Feathered Bastard

Joe Arpaio's Deputy Charley Armendariz Implicated MCSO "Command Staff," Says Activist Lydia Guzman

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She told him she wasn't sure about watching his house, but that she could drive by his house for a welfare check.

"Then I heard on the news that he quit the MCSO," she explains. "The moment I learned that, I called the Department of Justice, and the FBI. I left them several messages, e-mails. I said, `Guys, he's no longer with MCSO.'"

But she's still unclear on whether the FBI and/or the DOJ took advantage of the opportunity to speak with a newly-unemployed Armendariz.

Neither the DOJ, nor the FBI, have responded to my requests for comment on this story.

Similarly, I've asked the MCSO to respond to the allegations in this piece, and have yet to receive a response.

Guzman says she passed in front of Armendariz's house in the early afternoon of the day Armendariz was found dead by the MCSO. No one was around, and Armendariz's truck was parked nearby. So she figured he had gotten his ankle bracelet and all was well.

But when she rolled by again later that afternoon, she saw MCSO patrol cars and SWAT vehicles. The MCSO had sought Armendariz's arrest, after he failed to pick up his monitoring device.

Armendariz's lifeless body was discovered instead.

Guzman says Armendariz never described to her the criminal activity he may have been involved in, and whenever he tried to do so, she told him that she didn't want to know.

She wanted Armendariz to speak directly to the DOJ, she says, and she did not want her position to be compromised.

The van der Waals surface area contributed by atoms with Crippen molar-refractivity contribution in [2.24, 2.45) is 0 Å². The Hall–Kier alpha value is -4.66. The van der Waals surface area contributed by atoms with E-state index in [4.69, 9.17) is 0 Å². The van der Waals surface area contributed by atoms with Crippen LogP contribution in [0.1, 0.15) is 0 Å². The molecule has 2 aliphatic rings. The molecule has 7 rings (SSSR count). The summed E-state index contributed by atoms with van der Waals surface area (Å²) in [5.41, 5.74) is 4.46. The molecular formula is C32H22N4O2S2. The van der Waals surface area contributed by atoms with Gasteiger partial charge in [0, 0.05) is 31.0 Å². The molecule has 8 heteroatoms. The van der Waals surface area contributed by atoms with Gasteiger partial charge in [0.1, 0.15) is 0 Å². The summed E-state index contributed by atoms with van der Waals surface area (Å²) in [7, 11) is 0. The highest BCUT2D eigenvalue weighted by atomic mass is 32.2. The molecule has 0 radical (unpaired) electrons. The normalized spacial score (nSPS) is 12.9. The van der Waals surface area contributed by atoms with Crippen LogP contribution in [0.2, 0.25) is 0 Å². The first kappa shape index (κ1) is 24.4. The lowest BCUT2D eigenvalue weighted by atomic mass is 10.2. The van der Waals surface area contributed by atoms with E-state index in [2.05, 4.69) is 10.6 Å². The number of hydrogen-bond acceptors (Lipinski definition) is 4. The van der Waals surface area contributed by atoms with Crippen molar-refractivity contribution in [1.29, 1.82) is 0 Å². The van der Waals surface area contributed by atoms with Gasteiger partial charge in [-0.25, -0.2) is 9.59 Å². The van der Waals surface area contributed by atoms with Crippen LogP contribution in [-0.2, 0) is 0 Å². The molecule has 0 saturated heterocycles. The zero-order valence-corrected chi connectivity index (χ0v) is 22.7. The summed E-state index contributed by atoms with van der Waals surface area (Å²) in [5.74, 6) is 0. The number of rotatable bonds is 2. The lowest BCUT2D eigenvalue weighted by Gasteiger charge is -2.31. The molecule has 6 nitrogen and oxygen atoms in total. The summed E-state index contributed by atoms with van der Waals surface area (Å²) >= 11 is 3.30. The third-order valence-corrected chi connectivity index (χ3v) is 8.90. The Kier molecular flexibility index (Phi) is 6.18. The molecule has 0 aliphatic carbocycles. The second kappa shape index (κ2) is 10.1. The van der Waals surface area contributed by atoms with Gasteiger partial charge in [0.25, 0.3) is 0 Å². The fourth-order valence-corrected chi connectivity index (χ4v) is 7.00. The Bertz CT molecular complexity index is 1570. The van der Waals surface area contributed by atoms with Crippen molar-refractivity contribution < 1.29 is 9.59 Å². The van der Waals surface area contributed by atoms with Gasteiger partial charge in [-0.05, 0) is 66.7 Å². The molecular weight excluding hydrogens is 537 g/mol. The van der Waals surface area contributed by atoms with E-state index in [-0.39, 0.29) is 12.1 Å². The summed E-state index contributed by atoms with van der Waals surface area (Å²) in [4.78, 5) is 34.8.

Interestingly, during a May 7 hearing before Judge G. Murray Snow, the court and the parties in Melendres discussed the implications of the Armendariz case, one day before Armendariz supposedly killed himself.

Arpaio's Chief Deputy Jerry Sheridan told the court how the MCSO had recently interviewed Armendariz.

"We did interview Charley," Sheridan explained, according to the unsealed transcript of the hearing. "We interviewed him on Friday [May 2]. Criminally, he invoked. So we have a stopped criminal interview on that.

"We started an administrative interview. He talked to us for about an hour and a half. The first hour or so was just chitchat about getting him to loosen up to talk to us. Then when we started asking him specific questions about these things he began to implicate some other people that worked at HSU, kind of accusing them of doing it and he was innocent, and then he shut up. And then he resigned Friday afternoon. And so we -- he stopped the interview."

Judge Snow asked if the MCSO was investigating whether Armendariz had been "shaking down some illegal aliens."

Sheridan replied, "That is part of our understanding; he very well could have. What's mysterious to me is why we didn't get any complaints from those people."

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Stephen is a former staff writer and columnist at Phoenix New Times.
Contact: Stephen Lemons